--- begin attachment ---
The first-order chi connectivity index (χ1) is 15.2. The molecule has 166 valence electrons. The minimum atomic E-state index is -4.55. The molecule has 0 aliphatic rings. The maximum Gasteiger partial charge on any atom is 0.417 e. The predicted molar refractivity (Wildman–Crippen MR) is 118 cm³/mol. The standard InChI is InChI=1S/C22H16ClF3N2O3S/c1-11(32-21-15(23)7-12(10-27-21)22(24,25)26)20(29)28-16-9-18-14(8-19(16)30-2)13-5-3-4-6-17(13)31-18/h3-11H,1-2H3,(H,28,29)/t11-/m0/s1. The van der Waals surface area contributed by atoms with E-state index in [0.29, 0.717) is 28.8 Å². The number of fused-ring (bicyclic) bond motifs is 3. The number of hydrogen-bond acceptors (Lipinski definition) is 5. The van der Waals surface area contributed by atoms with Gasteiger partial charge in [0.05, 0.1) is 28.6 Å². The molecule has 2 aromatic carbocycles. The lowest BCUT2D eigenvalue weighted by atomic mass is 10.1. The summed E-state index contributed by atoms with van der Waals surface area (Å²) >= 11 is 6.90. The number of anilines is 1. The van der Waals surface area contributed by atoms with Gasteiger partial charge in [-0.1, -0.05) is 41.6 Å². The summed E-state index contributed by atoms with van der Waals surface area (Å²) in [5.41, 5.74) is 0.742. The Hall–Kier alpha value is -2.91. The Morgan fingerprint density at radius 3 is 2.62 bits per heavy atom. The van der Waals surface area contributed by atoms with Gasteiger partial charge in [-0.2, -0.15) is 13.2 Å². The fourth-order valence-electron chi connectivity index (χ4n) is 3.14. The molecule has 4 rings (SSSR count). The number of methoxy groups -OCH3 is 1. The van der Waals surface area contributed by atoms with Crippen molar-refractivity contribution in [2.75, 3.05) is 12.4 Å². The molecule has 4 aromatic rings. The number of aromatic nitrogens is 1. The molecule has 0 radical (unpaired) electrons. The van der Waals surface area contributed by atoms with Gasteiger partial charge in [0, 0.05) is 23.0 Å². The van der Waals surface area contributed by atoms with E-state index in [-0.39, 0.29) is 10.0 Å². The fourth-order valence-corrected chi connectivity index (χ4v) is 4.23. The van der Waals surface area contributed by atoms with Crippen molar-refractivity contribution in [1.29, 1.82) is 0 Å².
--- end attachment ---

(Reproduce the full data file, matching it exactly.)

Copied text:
The first-order chi connectivity index (χ1) is 15.2. The molecule has 166 valence electrons. The minimum atomic E-state index is -4.55. The molecule has 0 aliphatic rings. The maximum Gasteiger partial charge on any atom is 0.417 e. The predicted molar refractivity (Wildman–Crippen MR) is 118 cm³/mol. The standard InChI is InChI=1S/C22H16ClF3N2O3S/c1-11(32-21-15(23)7-12(10-27-21)22(24,25)26)20(29)28-16-9-18-14(8-19(16)30-2)13-5-3-4-6-17(13)31-18/h3-11H,1-2H3,(H,28,29)/t11-/m0/s1. The van der Waals surface area contributed by atoms with E-state index in [0.29, 0.717) is 28.8 Å². The number of fused-ring (bicyclic) bond motifs is 3. The number of hydrogen-bond acceptors (Lipinski definition) is 5. The van der Waals surface area contributed by atoms with Gasteiger partial charge in [0.05, 0.1) is 28.6 Å². The molecule has 2 aromatic carbocycles. The lowest BCUT2D eigenvalue weighted by atomic mass is 10.1. The summed E-state index contributed by atoms with van der Waals surface area (Å²) >= 11 is 6.90. The number of anilines is 1. The van der Waals surface area contributed by atoms with Gasteiger partial charge in [-0.1, -0.05) is 41.6 Å². The summed E-state index contributed by atoms with van der Waals surface area (Å²) in [5.41, 5.74) is 0.742. The Hall–Kier alpha value is -2.91. The Morgan fingerprint density at radius 3 is 2.62 bits per heavy atom. The van der Waals surface area contributed by atoms with Gasteiger partial charge in [-0.2, -0.15) is 13.2 Å². The fourth-order valence-electron chi connectivity index (χ4n) is 3.14. The molecule has 4 rings (SSSR count). The number of methoxy groups -OCH3 is 1. The van der Waals surface area contributed by atoms with Crippen molar-refractivity contribution in [2.75, 3.05) is 12.4 Å². The molecule has 4 aromatic rings. The number of aromatic nitrogens is 1. The molecule has 0 radical (unpaired) electrons. The van der Waals surface area contributed by atoms with Gasteiger partial charge in [0, 0.05) is 23.0 Å². The van der Waals surface area contributed by atoms with E-state index in [-0.39, 0.29) is 10.0 Å². The fourth-order valence-corrected chi connectivity index (χ4v) is 4.23. The van der Waals surface area contributed by atoms with Crippen molar-refractivity contribution in [1.29, 1.82) is 0 Å².